Wear and corrosion properties of steels used in Tunnel Boring Machines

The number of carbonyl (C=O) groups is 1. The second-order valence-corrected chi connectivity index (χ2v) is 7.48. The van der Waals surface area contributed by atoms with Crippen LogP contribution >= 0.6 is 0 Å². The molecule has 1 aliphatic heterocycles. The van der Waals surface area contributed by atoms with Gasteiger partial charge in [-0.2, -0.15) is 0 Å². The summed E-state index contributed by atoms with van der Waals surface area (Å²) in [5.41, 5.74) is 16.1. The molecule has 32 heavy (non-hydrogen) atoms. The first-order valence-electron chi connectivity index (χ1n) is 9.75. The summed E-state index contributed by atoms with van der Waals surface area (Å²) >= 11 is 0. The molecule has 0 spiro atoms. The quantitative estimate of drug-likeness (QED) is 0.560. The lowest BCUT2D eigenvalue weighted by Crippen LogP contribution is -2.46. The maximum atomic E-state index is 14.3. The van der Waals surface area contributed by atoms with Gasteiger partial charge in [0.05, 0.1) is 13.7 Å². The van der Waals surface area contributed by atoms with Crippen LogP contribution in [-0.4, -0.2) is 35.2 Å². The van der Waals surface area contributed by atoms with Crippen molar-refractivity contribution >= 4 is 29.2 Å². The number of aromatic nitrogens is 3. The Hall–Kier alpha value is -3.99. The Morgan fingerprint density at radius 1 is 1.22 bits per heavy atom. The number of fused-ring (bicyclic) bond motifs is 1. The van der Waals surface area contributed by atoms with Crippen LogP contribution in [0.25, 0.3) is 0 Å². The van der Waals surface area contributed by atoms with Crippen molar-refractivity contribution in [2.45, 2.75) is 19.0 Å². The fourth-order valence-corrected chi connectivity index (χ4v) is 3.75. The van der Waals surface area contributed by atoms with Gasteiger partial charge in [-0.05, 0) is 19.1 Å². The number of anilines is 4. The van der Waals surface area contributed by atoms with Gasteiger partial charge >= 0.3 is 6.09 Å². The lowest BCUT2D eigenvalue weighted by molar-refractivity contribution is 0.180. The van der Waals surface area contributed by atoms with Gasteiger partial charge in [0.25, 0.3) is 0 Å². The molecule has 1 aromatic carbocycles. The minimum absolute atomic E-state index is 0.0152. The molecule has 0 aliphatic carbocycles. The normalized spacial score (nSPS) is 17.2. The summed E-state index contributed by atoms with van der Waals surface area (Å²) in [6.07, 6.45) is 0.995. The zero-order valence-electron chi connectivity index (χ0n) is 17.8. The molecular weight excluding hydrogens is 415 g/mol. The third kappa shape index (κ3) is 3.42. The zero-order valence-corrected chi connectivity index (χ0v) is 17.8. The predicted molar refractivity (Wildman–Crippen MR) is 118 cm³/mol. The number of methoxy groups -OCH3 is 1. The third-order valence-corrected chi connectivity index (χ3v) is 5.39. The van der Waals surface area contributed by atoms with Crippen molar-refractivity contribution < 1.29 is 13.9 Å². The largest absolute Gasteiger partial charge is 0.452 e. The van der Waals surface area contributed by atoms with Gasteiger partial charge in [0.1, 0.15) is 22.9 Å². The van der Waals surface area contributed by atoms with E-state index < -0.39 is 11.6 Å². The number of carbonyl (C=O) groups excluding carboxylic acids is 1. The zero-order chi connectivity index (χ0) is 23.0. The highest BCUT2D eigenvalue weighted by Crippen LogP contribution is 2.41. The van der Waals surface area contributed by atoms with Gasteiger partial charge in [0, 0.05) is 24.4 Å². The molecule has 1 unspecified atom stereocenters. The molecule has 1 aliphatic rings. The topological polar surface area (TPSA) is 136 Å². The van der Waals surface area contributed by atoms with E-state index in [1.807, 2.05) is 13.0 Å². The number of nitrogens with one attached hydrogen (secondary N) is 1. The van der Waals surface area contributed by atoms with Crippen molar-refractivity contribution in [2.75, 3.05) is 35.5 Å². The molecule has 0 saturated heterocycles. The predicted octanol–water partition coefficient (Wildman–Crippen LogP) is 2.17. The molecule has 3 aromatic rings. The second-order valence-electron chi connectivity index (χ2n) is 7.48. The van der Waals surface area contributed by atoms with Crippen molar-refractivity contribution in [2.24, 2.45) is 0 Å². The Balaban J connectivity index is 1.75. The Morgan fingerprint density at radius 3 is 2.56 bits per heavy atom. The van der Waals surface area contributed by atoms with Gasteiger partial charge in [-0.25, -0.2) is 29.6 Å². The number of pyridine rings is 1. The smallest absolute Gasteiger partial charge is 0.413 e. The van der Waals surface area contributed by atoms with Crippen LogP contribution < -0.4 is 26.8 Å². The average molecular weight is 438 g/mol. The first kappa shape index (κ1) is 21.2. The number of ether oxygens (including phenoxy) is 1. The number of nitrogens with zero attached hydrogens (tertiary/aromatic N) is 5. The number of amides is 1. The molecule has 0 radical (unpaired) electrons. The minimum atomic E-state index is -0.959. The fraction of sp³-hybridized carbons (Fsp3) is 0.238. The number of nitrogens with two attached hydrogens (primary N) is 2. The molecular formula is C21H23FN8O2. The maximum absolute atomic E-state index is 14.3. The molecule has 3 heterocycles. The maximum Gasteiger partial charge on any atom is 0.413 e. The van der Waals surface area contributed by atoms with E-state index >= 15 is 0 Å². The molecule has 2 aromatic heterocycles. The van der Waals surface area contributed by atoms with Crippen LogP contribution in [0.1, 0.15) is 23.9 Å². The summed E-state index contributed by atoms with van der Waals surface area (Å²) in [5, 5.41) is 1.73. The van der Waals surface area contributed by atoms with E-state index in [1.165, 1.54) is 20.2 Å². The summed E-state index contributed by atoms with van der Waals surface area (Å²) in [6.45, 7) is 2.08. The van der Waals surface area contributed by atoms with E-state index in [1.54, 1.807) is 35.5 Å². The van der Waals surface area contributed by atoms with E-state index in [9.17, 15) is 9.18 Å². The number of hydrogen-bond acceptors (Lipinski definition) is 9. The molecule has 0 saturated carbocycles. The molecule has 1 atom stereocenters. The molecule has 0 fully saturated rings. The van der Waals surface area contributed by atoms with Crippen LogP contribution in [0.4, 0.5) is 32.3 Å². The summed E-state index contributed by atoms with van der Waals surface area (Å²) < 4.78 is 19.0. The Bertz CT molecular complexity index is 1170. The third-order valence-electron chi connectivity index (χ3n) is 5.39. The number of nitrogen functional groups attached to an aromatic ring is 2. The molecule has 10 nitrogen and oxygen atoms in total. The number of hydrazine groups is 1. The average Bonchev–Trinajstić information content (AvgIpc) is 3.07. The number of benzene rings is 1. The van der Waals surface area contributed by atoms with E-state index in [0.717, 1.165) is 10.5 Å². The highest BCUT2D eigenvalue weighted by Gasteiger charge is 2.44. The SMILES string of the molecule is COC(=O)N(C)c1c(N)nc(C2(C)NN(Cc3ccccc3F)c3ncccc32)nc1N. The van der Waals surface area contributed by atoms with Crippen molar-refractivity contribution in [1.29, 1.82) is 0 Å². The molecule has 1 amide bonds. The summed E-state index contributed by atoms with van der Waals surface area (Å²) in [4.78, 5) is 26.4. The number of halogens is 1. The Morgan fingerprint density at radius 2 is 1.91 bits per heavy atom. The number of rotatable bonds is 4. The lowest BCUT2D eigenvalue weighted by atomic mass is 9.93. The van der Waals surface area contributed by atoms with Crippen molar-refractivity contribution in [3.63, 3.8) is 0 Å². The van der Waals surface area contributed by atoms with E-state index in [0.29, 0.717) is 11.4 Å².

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In this master thesis experiments were conducted to determine the abrasion-corrosion properties of a steel designed for TBM tunnelling. This was done by three different tests, reciprocal ball-on-plate, rubber wheel and hyperbaric soil abrasion test. The reciprocal tests were done by rubbing steel balls onto rock obtained from a tunnel boring site in the Faroe Islands. The test were performed in dry conditions, in water from the same site as rock and a mixture of the water and a foam designed for use in hard rock tunnel boring. During these tests no measurable weight loss was produced, but the water and the foam caused some pitting to occur on the steel surface. The water and foam also provided some lubrication, where the foam clearly was the best lubricant by producing elastohydrodynamic lubrication (EHL). The rubber wheel tests were performed in different combinations of water, sand, oil and a foam specially designed for soft ground tunnel boring. The sands used were sand used for making casting moulds and sand obtained from a soft ground tunnel boring site in Israel. The two different water samples used were obtained from the site in the Faroe Islands mentioned above and the previous mentioned Israel site. The tests showed that adding foam to the sand and water mixture significantly reduced the measured weight loss. However, as for the reciprocal ball-on-plate test, the foam caused pitting to occur. The same corrosion effect was observed for the oil additive, but the oil did not provide enough lubrication to avoid abrasive wear. Consequently, the test with the oil additive produced the biggest weight loss of all the rubber wheel tests. The hyperbaric soil abrasion tests were performed in the sand obtained at the site in Israel. The sand was tested both dry and saturated with water from Israel. Tests showed that the measured weight loss from these two tests was similar. However, SEM pictures revealed that in the test with sand saturated with water, both abrasion and corrosion had occurred. While in the dry sand, only abrasion had occurred. This indicates that in this test the hardness of the steel and abrasiveness of the sand is more decisive for the weight loss than the corrosivity of the solution.